We briefly posted a link to Moscow Times article, which essentially tells the following tale:
In 1951 David Bronstein, playing a challenge match against reigning world champion Mikhail Botivnnik, needed just one point from the last two games to become world chess champion. Bronstein was an energetic player, hs creative and unexpected ideas on the board presented a stark contrast to the "chess as science" trend pushed by Botvinnik, the patriarch of the Soviet chess school. And ever the romantic at the board, Bronstein refused to play conservatively. He lost both games [sic] and never again played for the world championship.
David Bronstein, Paul Keres and Mikhail Botvinnik in Amsterdam 1954.
For years rumors persisted about why he lost. Some say Soviet authorities pressured him to lose in order to keep Botvinnik, a favorite of the Communist Party leadership, on the throne. Chess writer Lev Khariton described an interview with Luis Rentero, longtime organizer of the prestigious annual Linares chess tournament, in which Rentero tells how Bronstein consoled a young Bobby Fischer, who was teary-eyed after a loss to Boris Spassky in the 1960 Mar del Plata tournament. "Listen," Bronstein said to the future world champion. "They forced me to lose an entire match to Botvinnik, and I didn't cry."
In an interview in the journal Chess in Russia, Bronstein initially denied having said it, but eventually conceded that he may have uttered something of that nature. "Too much time has passed," he said. Though Bronstein went on to have a successful career, winning many Soviet and international tournaments, he will likely be remembered more for what he didn't accomplish rather than what he did.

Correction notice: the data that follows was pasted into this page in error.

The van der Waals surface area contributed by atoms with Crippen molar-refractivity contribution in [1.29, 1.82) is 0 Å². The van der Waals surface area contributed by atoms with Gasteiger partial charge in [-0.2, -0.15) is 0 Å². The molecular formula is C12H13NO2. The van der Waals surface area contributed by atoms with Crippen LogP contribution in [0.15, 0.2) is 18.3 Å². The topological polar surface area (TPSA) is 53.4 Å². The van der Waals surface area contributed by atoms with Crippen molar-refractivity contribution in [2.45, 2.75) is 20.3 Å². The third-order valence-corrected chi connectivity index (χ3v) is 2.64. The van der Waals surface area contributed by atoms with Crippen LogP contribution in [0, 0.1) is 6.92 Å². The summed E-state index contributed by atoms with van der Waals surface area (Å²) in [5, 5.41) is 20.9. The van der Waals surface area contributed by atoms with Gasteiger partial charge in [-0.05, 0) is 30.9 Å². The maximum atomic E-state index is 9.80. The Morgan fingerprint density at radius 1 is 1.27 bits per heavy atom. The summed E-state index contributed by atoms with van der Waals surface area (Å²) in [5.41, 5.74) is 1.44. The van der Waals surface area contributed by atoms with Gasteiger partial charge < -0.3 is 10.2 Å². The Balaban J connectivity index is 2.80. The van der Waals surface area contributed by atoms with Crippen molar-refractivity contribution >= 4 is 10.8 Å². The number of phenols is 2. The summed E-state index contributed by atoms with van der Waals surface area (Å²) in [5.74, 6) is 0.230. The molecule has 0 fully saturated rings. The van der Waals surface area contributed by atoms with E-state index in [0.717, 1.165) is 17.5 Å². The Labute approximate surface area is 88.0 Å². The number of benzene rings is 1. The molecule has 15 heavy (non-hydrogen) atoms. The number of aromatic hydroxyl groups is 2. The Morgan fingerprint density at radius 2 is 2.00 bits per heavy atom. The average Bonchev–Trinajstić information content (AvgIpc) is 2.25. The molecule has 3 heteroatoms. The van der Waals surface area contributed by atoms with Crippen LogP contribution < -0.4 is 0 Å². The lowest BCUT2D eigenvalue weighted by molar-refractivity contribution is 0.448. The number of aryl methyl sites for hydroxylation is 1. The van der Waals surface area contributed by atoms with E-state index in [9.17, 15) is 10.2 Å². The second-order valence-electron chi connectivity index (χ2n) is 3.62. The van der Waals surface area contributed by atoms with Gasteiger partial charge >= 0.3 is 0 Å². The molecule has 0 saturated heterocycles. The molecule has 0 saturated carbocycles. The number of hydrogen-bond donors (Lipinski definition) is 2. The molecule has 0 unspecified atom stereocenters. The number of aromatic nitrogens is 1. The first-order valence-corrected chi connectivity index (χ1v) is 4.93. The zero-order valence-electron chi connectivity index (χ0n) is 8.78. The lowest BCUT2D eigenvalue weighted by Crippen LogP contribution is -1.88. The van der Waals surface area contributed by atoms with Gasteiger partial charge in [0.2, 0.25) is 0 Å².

After our news link had been up for about an hour the letters started pouring in. The first was from GM Raymond Keene, a prolific chess author and highly knowledgeable in historical chess matters. Ray wrote:
The article in the Moscow Times is seriously flawed, which really should know better. First of all David Bronstein was leading the match by one point when game 23 started. Bronstein was black and he lost. The match was now level. In game 24 the, final game, Botvinnik was black and he drew, thus retaining the world title because the match was a tie (the world champion had draw odds).
So Bronstein absolutely did not lose the last two games! Also the contention played up by the Moscow Times writer that Bronstein was forced to lose the match is pretty doubtful. Botvinnik adjourned the 23rd game in a good position, but he sealed the wrong move and was very lucky to win. Here is the critical position:
The story about it is told by Genna Sosonko in New in Chess, in his recently essay on Salo Flohr. The 23rd game was adjourned with Botvinnik's two bishops clearly stronger than Bronstein's knights. After thinking for a long time Botvinnik sealed his move and left the Tchaikovsky Concert Hall with Flohr. After dinner they analysed the position, and Salo continued polishing the variations at home.
The following day Flohr went to Botvinnik's place, where the defending champion said: "Salo, could you show the variations to Gannochka." Flohr was dumbfounded, since Botvinnik's wife barely knew the moves of the pieces. Botvinnik watched the lines. The two then had lunch and proceeded to the playing venue. Before climbing up onto the stage Botvinnik whispered: "You know, Salo, I sealed a different move..."
Sosonko says that when this happened Flohr had tears in his eyes, because of the suspicion and mistrust Botvinnik had shown towards him. The way I read Botvinniks behaviour is that he was saying goodbye to his title, because he had not sealed the winning move. But then one error by Bronstein in session two gave him fresh hope.
One should note that if you are being forced to lose a match, this is a strange way to go about it. I dont recall Bronstein ever making such a claim before. If its true that he is now claiming this, then it's time for an extended interview with chapter, verse and variations. Botvinniks actions, on the other hand, make it seem that if he was being made a gift of the match, then he did not know anything about it.